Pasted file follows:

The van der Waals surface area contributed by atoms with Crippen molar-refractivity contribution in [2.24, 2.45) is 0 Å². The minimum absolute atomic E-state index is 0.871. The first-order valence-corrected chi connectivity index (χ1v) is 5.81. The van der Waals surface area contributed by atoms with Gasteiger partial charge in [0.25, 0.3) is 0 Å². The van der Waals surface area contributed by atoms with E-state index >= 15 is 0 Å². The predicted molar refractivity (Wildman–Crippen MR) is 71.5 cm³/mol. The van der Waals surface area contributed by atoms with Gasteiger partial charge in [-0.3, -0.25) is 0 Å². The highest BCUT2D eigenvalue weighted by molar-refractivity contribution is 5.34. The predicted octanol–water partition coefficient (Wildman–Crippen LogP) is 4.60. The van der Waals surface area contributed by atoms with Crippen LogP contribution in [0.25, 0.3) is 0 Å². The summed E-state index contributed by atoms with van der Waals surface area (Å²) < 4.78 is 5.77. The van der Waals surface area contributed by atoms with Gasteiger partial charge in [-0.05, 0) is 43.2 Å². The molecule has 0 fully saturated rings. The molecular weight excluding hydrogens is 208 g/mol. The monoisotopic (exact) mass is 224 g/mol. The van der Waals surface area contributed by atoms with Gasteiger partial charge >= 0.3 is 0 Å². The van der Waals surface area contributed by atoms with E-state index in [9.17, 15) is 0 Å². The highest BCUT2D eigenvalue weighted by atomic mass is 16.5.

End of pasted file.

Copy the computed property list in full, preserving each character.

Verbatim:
The van der Waals surface area contributed by atoms with Crippen molar-refractivity contribution in [2.24, 2.45) is 0 Å². The minimum absolute atomic E-state index is 0.871. The first-order valence-corrected chi connectivity index (χ1v) is 5.81. The van der Waals surface area contributed by atoms with Gasteiger partial charge in [0.25, 0.3) is 0 Å². The van der Waals surface area contributed by atoms with E-state index >= 15 is 0 Å². The predicted molar refractivity (Wildman–Crippen MR) is 71.5 cm³/mol. The van der Waals surface area contributed by atoms with Gasteiger partial charge in [-0.3, -0.25) is 0 Å². The highest BCUT2D eigenvalue weighted by molar-refractivity contribution is 5.34. The predicted octanol–water partition coefficient (Wildman–Crippen LogP) is 4.60. The van der Waals surface area contributed by atoms with Crippen LogP contribution in [0.25, 0.3) is 0 Å². The summed E-state index contributed by atoms with van der Waals surface area (Å²) < 4.78 is 5.77. The van der Waals surface area contributed by atoms with Gasteiger partial charge in [-0.05, 0) is 43.2 Å². The molecule has 0 fully saturated rings. The molecular weight excluding hydrogens is 208 g/mol. The monoisotopic (exact) mass is 224 g/mol. The van der Waals surface area contributed by atoms with Gasteiger partial charge >= 0.3 is 0 Å². The van der Waals surface area contributed by atoms with E-state index in [9.17, 15) is 0 Å². The highest BCUT2D eigenvalue weighted by atomic mass is 16.5.